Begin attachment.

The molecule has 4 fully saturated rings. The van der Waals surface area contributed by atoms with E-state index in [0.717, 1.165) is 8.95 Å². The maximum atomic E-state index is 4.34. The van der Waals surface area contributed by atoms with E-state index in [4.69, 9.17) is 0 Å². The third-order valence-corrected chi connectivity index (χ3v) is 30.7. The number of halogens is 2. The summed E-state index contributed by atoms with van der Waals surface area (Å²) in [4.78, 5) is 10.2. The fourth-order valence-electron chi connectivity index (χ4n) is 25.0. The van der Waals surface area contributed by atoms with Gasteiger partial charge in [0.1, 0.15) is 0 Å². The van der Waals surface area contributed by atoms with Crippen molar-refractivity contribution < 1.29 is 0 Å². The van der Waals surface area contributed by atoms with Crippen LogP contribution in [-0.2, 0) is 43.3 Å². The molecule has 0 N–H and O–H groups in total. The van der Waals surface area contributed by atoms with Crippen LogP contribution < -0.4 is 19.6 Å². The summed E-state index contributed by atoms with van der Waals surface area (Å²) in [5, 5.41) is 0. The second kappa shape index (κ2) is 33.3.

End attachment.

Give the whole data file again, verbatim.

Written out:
The molecule has 4 fully saturated rings. The van der Waals surface area contributed by atoms with E-state index in [0.717, 1.165) is 8.95 Å². The maximum atomic E-state index is 4.34. The van der Waals surface area contributed by atoms with E-state index in [4.69, 9.17) is 0 Å². The third-order valence-corrected chi connectivity index (χ3v) is 30.7. The number of halogens is 2. The summed E-state index contributed by atoms with van der Waals surface area (Å²) in [4.78, 5) is 10.2. The fourth-order valence-electron chi connectivity index (χ4n) is 25.0. The van der Waals surface area contributed by atoms with Gasteiger partial charge in [0.1, 0.15) is 0 Å². The van der Waals surface area contributed by atoms with Crippen molar-refractivity contribution < 1.29 is 0 Å². The van der Waals surface area contributed by atoms with Crippen LogP contribution in [-0.2, 0) is 43.3 Å². The molecule has 0 N–H and O–H groups in total. The van der Waals surface area contributed by atoms with Crippen LogP contribution < -0.4 is 19.6 Å². The summed E-state index contributed by atoms with van der Waals surface area (Å²) in [5, 5.41) is 0. The second kappa shape index (κ2) is 33.3.